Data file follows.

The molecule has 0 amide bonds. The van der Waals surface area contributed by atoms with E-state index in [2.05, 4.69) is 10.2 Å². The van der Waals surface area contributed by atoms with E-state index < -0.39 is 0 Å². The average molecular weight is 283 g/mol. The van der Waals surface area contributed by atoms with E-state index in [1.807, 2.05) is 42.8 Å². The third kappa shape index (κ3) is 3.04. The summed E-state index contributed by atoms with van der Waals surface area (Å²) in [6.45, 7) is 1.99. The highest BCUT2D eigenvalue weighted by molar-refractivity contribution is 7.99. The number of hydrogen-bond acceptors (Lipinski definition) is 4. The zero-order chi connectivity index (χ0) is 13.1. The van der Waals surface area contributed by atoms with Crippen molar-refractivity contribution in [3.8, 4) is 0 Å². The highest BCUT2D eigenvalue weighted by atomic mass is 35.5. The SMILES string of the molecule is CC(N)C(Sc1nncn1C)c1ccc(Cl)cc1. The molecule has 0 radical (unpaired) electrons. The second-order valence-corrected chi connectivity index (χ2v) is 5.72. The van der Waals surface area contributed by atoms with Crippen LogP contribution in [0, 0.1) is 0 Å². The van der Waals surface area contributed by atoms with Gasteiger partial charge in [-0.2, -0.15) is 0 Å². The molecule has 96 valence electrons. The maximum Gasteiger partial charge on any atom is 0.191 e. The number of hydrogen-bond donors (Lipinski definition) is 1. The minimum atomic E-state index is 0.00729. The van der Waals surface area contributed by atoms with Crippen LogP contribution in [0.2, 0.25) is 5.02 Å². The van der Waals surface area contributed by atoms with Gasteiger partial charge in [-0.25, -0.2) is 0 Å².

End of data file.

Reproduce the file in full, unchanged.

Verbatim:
The molecule has 0 amide bonds. The van der Waals surface area contributed by atoms with E-state index in [2.05, 4.69) is 10.2 Å². The van der Waals surface area contributed by atoms with E-state index < -0.39 is 0 Å². The average molecular weight is 283 g/mol. The van der Waals surface area contributed by atoms with E-state index in [1.807, 2.05) is 42.8 Å². The third kappa shape index (κ3) is 3.04. The summed E-state index contributed by atoms with van der Waals surface area (Å²) in [6.45, 7) is 1.99. The highest BCUT2D eigenvalue weighted by molar-refractivity contribution is 7.99. The number of hydrogen-bond acceptors (Lipinski definition) is 4. The zero-order chi connectivity index (χ0) is 13.1. The van der Waals surface area contributed by atoms with Crippen molar-refractivity contribution in [3.8, 4) is 0 Å². The highest BCUT2D eigenvalue weighted by atomic mass is 35.5. The SMILES string of the molecule is CC(N)C(Sc1nncn1C)c1ccc(Cl)cc1. The molecule has 0 radical (unpaired) electrons. The second-order valence-corrected chi connectivity index (χ2v) is 5.72. The van der Waals surface area contributed by atoms with Crippen LogP contribution in [0, 0.1) is 0 Å². The van der Waals surface area contributed by atoms with Gasteiger partial charge in [-0.2, -0.15) is 0 Å². The molecule has 96 valence electrons. The maximum Gasteiger partial charge on any atom is 0.191 e. The number of hydrogen-bond donors (Lipinski definition) is 1. The minimum atomic E-state index is 0.00729. The van der Waals surface area contributed by atoms with Crippen LogP contribution in [0.2, 0.25) is 5.02 Å². The van der Waals surface area contributed by atoms with Gasteiger partial charge in [-0.25, -0.2) is 0 Å².